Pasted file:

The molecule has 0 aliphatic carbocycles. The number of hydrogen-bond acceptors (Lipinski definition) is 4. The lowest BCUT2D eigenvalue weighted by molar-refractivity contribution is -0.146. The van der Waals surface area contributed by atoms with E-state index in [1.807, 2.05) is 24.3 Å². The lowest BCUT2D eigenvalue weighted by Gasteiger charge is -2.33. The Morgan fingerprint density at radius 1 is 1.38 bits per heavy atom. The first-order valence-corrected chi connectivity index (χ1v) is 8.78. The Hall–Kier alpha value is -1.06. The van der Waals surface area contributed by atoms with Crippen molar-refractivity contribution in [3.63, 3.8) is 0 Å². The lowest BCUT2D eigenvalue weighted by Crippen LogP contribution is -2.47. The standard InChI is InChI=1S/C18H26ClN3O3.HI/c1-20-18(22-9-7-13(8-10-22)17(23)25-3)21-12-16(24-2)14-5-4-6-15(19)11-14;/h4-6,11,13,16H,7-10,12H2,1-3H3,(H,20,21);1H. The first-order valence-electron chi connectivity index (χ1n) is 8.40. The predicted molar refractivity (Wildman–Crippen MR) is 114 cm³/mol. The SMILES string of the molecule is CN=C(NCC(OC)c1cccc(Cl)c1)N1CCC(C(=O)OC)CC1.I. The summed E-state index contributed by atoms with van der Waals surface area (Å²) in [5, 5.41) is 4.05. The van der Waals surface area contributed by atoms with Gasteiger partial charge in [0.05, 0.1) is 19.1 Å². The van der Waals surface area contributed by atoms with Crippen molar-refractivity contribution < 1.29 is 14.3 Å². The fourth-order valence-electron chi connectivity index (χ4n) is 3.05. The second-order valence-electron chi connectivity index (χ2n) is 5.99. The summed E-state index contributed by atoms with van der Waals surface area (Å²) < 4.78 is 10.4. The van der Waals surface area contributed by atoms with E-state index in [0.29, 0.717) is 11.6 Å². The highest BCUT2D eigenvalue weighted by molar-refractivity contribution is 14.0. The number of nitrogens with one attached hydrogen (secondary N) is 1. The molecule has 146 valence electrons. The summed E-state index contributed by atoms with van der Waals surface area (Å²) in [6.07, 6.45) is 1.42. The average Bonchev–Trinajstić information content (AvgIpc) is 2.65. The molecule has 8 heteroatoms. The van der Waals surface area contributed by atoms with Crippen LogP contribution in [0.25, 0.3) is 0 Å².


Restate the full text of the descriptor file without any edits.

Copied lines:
The molecule has 0 aliphatic carbocycles. The number of hydrogen-bond acceptors (Lipinski definition) is 4. The lowest BCUT2D eigenvalue weighted by molar-refractivity contribution is -0.146. The van der Waals surface area contributed by atoms with E-state index in [1.807, 2.05) is 24.3 Å². The lowest BCUT2D eigenvalue weighted by Gasteiger charge is -2.33. The Morgan fingerprint density at radius 1 is 1.38 bits per heavy atom. The first-order valence-corrected chi connectivity index (χ1v) is 8.78. The Hall–Kier alpha value is -1.06. The van der Waals surface area contributed by atoms with Crippen molar-refractivity contribution in [3.63, 3.8) is 0 Å². The lowest BCUT2D eigenvalue weighted by Crippen LogP contribution is -2.47. The standard InChI is InChI=1S/C18H26ClN3O3.HI/c1-20-18(22-9-7-13(8-10-22)17(23)25-3)21-12-16(24-2)14-5-4-6-15(19)11-14;/h4-6,11,13,16H,7-10,12H2,1-3H3,(H,20,21);1H. The first-order valence-electron chi connectivity index (χ1n) is 8.40. The predicted molar refractivity (Wildman–Crippen MR) is 114 cm³/mol. The SMILES string of the molecule is CN=C(NCC(OC)c1cccc(Cl)c1)N1CCC(C(=O)OC)CC1.I. The summed E-state index contributed by atoms with van der Waals surface area (Å²) in [5, 5.41) is 4.05. The van der Waals surface area contributed by atoms with Gasteiger partial charge in [0.05, 0.1) is 19.1 Å². The van der Waals surface area contributed by atoms with Crippen molar-refractivity contribution < 1.29 is 14.3 Å². The fourth-order valence-electron chi connectivity index (χ4n) is 3.05. The second-order valence-electron chi connectivity index (χ2n) is 5.99. The summed E-state index contributed by atoms with van der Waals surface area (Å²) < 4.78 is 10.4. The van der Waals surface area contributed by atoms with E-state index in [0.29, 0.717) is 11.6 Å². The highest BCUT2D eigenvalue weighted by molar-refractivity contribution is 14.0. The number of nitrogens with one attached hydrogen (secondary N) is 1. The molecule has 146 valence electrons. The summed E-state index contributed by atoms with van der Waals surface area (Å²) in [6.07, 6.45) is 1.42. The average Bonchev–Trinajstić information content (AvgIpc) is 2.65. The molecule has 8 heteroatoms. The van der Waals surface area contributed by atoms with Crippen LogP contribution in [0.25, 0.3) is 0 Å².